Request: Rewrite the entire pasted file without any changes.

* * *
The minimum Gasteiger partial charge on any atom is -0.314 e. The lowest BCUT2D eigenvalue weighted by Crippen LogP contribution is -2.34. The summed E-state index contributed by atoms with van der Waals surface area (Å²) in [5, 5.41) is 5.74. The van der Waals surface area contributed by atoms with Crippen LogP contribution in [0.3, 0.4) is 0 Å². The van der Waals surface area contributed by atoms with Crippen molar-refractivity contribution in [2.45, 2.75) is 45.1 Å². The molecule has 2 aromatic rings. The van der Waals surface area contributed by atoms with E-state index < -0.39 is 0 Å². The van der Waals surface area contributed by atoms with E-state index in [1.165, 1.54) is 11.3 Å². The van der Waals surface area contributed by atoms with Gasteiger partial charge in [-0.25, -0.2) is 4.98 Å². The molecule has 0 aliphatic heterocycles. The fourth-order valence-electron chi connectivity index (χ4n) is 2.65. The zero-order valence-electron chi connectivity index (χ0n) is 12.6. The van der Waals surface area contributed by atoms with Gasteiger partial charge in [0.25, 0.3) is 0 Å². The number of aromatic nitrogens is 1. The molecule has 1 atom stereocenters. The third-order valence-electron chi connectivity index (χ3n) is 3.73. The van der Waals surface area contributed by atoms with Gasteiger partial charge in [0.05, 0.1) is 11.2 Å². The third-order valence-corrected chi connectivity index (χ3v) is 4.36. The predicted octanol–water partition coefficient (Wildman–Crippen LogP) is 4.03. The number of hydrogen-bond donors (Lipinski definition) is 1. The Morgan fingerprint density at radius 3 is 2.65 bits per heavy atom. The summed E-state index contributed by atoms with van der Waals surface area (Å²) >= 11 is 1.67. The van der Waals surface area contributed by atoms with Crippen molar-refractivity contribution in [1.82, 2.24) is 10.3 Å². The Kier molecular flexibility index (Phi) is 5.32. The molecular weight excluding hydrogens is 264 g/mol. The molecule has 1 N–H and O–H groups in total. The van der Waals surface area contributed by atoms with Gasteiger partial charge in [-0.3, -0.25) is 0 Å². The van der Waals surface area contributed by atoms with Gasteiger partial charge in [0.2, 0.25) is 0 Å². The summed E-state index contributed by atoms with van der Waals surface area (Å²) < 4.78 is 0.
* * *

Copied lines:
The minimum Gasteiger partial charge on any atom is -0.314 e. The lowest BCUT2D eigenvalue weighted by Crippen LogP contribution is -2.34. The summed E-state index contributed by atoms with van der Waals surface area (Å²) in [5, 5.41) is 5.74. The van der Waals surface area contributed by atoms with Crippen LogP contribution in [0.3, 0.4) is 0 Å². The van der Waals surface area contributed by atoms with Crippen molar-refractivity contribution in [2.45, 2.75) is 45.1 Å². The molecule has 2 aromatic rings. The van der Waals surface area contributed by atoms with E-state index < -0.39 is 0 Å². The van der Waals surface area contributed by atoms with E-state index in [1.165, 1.54) is 11.3 Å². The van der Waals surface area contributed by atoms with Gasteiger partial charge in [-0.25, -0.2) is 4.98 Å². The molecule has 0 aliphatic heterocycles. The fourth-order valence-electron chi connectivity index (χ4n) is 2.65. The zero-order valence-electron chi connectivity index (χ0n) is 12.6. The van der Waals surface area contributed by atoms with Gasteiger partial charge in [0.25, 0.3) is 0 Å². The number of aromatic nitrogens is 1. The molecule has 1 atom stereocenters. The third-order valence-electron chi connectivity index (χ3n) is 3.73. The van der Waals surface area contributed by atoms with Gasteiger partial charge in [0.05, 0.1) is 11.2 Å². The third-order valence-corrected chi connectivity index (χ3v) is 4.36. The predicted octanol–water partition coefficient (Wildman–Crippen LogP) is 4.03. The number of hydrogen-bond donors (Lipinski definition) is 1. The Morgan fingerprint density at radius 3 is 2.65 bits per heavy atom. The summed E-state index contributed by atoms with van der Waals surface area (Å²) >= 11 is 1.67. The van der Waals surface area contributed by atoms with Crippen molar-refractivity contribution in [1.82, 2.24) is 10.3 Å². The Kier molecular flexibility index (Phi) is 5.32. The molecular weight excluding hydrogens is 264 g/mol. The molecule has 1 N–H and O–H groups in total. The van der Waals surface area contributed by atoms with Gasteiger partial charge in [-0.3, -0.25) is 0 Å². The van der Waals surface area contributed by atoms with Gasteiger partial charge in [0.2, 0.25) is 0 Å². The summed E-state index contributed by atoms with van der Waals surface area (Å²) < 4.78 is 0.